Friday, September 22

High-flying sci-fi: 'Battlestar Galactica'

Source: The Toledo Blade

Science fiction is easy to knock - what with its symphonic bombast, earnestness, ethereal flakiness, adolescent misogyny, and blinkered fans obsessed with the elemental composition of Mining Colony Y-72, located six moons from the Whoreallycaresian galaxy.

It's so easy to dismiss science fiction as goofball and inbred that when the genre, in the words of William Shatner, gets a life, it's not a small thing.

Because more than any other popular form of fiction, sci-fi is in a uniquely potent position: Not only can it speculate wildly about what will happen - wild speculation is the whole point.

That said, what makes a show like the Sci Fi Channel's terrific updating of Battlestar Galactica one of the best series on television is not the speculation but the way its imagination is never far from its timeliness. New on DVD this week is Battlestar Galactica: Season 2.5 (Universal, $49.98), and mark these words:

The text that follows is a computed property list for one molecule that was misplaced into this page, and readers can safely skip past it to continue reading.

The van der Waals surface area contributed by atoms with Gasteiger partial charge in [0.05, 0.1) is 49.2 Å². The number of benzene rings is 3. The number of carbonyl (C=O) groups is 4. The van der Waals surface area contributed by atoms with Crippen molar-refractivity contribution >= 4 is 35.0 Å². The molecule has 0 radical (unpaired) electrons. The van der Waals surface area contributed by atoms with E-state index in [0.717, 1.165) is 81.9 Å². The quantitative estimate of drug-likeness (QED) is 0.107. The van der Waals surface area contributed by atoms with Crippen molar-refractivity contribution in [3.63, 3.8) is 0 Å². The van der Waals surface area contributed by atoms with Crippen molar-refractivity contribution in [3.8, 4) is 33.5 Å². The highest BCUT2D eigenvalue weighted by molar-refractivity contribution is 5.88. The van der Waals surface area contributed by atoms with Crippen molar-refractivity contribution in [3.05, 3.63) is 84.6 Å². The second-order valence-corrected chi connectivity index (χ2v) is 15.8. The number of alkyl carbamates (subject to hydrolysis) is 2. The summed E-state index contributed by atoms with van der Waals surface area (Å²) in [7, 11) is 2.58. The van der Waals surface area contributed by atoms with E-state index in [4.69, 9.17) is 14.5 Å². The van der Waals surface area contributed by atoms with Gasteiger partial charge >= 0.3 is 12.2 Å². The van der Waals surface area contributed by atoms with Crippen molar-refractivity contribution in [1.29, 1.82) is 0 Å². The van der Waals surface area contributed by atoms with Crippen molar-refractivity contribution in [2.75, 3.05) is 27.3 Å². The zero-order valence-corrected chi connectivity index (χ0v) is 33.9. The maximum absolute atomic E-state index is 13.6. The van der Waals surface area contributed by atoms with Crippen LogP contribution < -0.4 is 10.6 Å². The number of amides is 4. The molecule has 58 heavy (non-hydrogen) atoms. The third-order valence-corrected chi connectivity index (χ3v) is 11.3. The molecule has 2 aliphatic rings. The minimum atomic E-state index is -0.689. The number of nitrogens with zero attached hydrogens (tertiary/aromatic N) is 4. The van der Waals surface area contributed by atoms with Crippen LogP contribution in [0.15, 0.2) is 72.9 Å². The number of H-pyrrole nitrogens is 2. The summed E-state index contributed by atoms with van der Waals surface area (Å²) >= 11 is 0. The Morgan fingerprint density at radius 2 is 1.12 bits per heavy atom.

It'll outlive Star Trek.

Only a couple of seasons in (season three starts Oct. 6), this formerly corny intergalactic property has become a provocative and resonant voice against fanaticism, addressing topics such as religion, politics, racism, terrorism, questions of security, and what it means to be human. There are special-effects battles, but what grabs you are the personal wars, between bad guys and good guys, and more interestingly, between good guys and other good guys.

Star Trek wasn't averse to being topical, but this new Battlestar is so frank in its human frailties (and sexuality), it makes the Enterprise crew members come off like dispassionate Borgs. Gone are the chrome robot warriors and cute cyborg canines of the original '70s kitsch-a-thon - a blatant Star Wars knock-off, and not without ardent fans - and in their place, a rich drama about the last remnants of a civilization inching their way to Earth.

It's worth noting the creator of this unlikely reinvention is Ronald D. Moore, whose credits include producing and writing episodes of Star Trek: The Next Generation and Star Trek: Deep Space Nine. Watching Battlestar Galactica, it's as if he's decided that far in the future, if the human race is reduced to a single ship soaring through the galaxy in a desperate bid for survival, we'll get really sick of each other.

Newshound: SciFi

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